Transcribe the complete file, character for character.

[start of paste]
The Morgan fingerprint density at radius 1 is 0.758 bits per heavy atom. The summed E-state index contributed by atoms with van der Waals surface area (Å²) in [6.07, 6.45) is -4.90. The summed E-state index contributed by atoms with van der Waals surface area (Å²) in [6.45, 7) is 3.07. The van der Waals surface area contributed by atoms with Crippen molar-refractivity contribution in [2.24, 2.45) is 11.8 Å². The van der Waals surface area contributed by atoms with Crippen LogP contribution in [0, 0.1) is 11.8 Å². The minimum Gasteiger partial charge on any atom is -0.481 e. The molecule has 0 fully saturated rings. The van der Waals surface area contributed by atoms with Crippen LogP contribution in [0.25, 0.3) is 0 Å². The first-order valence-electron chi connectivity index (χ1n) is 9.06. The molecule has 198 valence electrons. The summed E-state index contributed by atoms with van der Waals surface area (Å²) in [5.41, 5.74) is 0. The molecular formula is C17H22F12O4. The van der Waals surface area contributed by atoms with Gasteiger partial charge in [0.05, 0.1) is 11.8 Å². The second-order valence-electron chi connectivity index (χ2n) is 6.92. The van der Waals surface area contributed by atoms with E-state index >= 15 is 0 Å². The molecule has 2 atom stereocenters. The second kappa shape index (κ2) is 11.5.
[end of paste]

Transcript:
The Morgan fingerprint density at radius 1 is 0.758 bits per heavy atom. The summed E-state index contributed by atoms with van der Waals surface area (Å²) in [6.07, 6.45) is -4.90. The summed E-state index contributed by atoms with van der Waals surface area (Å²) in [6.45, 7) is 3.07. The van der Waals surface area contributed by atoms with Crippen molar-refractivity contribution in [2.24, 2.45) is 11.8 Å². The van der Waals surface area contributed by atoms with Crippen LogP contribution in [0, 0.1) is 11.8 Å². The minimum Gasteiger partial charge on any atom is -0.481 e. The molecule has 0 fully saturated rings. The van der Waals surface area contributed by atoms with Crippen LogP contribution in [0.25, 0.3) is 0 Å². The first-order valence-electron chi connectivity index (χ1n) is 9.06. The molecule has 198 valence electrons. The summed E-state index contributed by atoms with van der Waals surface area (Å²) in [5.41, 5.74) is 0. The molecular formula is C17H22F12O4. The van der Waals surface area contributed by atoms with Gasteiger partial charge in [0.05, 0.1) is 11.8 Å². The second-order valence-electron chi connectivity index (χ2n) is 6.92. The van der Waals surface area contributed by atoms with E-state index >= 15 is 0 Å². The molecule has 2 atom stereocenters. The second kappa shape index (κ2) is 11.5.